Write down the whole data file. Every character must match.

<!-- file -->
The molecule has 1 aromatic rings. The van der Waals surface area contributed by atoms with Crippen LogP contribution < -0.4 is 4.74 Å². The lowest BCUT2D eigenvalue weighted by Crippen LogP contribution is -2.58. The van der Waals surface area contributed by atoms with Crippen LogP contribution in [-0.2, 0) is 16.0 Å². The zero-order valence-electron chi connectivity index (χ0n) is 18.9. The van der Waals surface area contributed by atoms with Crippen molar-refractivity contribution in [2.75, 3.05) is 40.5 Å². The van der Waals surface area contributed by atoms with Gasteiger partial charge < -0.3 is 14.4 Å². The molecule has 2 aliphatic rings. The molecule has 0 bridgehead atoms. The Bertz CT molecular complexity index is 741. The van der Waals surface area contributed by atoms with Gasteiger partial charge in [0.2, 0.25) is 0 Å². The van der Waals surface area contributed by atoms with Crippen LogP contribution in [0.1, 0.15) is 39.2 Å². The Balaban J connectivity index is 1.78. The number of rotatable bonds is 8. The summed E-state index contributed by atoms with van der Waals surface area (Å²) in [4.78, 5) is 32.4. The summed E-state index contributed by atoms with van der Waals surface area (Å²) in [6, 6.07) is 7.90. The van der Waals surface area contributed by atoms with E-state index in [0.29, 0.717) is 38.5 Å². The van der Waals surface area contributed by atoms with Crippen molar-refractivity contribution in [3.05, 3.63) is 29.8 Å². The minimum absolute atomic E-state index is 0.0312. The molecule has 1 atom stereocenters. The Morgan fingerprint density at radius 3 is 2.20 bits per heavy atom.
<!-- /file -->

The molecule has 1 aromatic rings. The van der Waals surface area contributed by atoms with Crippen LogP contribution < -0.4 is 4.74 Å². The lowest BCUT2D eigenvalue weighted by Crippen LogP contribution is -2.58. The van der Waals surface area contributed by atoms with Crippen LogP contribution in [-0.2, 0) is 16.0 Å². The zero-order valence-electron chi connectivity index (χ0n) is 18.9. The van der Waals surface area contributed by atoms with Crippen molar-refractivity contribution in [2.75, 3.05) is 40.5 Å². The van der Waals surface area contributed by atoms with Gasteiger partial charge < -0.3 is 14.4 Å². The molecule has 2 aliphatic rings. The molecule has 0 bridgehead atoms. The Bertz CT molecular complexity index is 741. The van der Waals surface area contributed by atoms with Gasteiger partial charge in [0.2, 0.25) is 0 Å². The van der Waals surface area contributed by atoms with Crippen LogP contribution in [0.1, 0.15) is 39.2 Å². The Balaban J connectivity index is 1.78. The number of rotatable bonds is 8. The summed E-state index contributed by atoms with van der Waals surface area (Å²) in [4.78, 5) is 32.4. The summed E-state index contributed by atoms with van der Waals surface area (Å²) in [6, 6.07) is 7.90. The van der Waals surface area contributed by atoms with E-state index in [0.29, 0.717) is 38.5 Å². The van der Waals surface area contributed by atoms with Crippen molar-refractivity contribution in [3.05, 3.63) is 29.8 Å². The minimum absolute atomic E-state index is 0.0312. The molecule has 1 atom stereocenters. The Morgan fingerprint density at radius 3 is 2.20 bits per heavy atom.